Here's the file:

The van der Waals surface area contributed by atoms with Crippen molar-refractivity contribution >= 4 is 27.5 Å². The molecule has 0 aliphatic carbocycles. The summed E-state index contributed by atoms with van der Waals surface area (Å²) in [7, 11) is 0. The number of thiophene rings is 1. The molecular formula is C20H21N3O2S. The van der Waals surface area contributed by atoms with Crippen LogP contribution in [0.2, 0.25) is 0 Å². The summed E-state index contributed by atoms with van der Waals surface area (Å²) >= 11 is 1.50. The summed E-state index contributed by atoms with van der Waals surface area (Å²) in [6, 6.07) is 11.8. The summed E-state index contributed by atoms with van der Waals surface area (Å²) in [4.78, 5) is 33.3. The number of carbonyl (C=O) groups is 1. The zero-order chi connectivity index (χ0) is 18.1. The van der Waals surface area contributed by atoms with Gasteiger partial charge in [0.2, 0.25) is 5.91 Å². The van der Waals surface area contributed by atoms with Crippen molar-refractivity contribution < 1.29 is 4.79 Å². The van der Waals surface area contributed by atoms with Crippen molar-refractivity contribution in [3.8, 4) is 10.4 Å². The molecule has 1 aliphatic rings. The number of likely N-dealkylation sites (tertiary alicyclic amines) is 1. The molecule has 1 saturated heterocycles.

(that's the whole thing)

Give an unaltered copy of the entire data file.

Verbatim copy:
The van der Waals surface area contributed by atoms with Crippen molar-refractivity contribution >= 4 is 27.5 Å². The molecule has 0 aliphatic carbocycles. The summed E-state index contributed by atoms with van der Waals surface area (Å²) in [7, 11) is 0. The number of thiophene rings is 1. The molecular formula is C20H21N3O2S. The van der Waals surface area contributed by atoms with Crippen LogP contribution in [0.2, 0.25) is 0 Å². The summed E-state index contributed by atoms with van der Waals surface area (Å²) >= 11 is 1.50. The summed E-state index contributed by atoms with van der Waals surface area (Å²) in [6, 6.07) is 11.8. The summed E-state index contributed by atoms with van der Waals surface area (Å²) in [4.78, 5) is 33.3. The number of carbonyl (C=O) groups is 1. The zero-order chi connectivity index (χ0) is 18.1. The van der Waals surface area contributed by atoms with Gasteiger partial charge in [0.2, 0.25) is 5.91 Å². The van der Waals surface area contributed by atoms with Crippen molar-refractivity contribution < 1.29 is 4.79 Å². The van der Waals surface area contributed by atoms with Crippen molar-refractivity contribution in [3.8, 4) is 10.4 Å². The molecule has 1 aliphatic rings. The number of likely N-dealkylation sites (tertiary alicyclic amines) is 1. The molecule has 1 saturated heterocycles.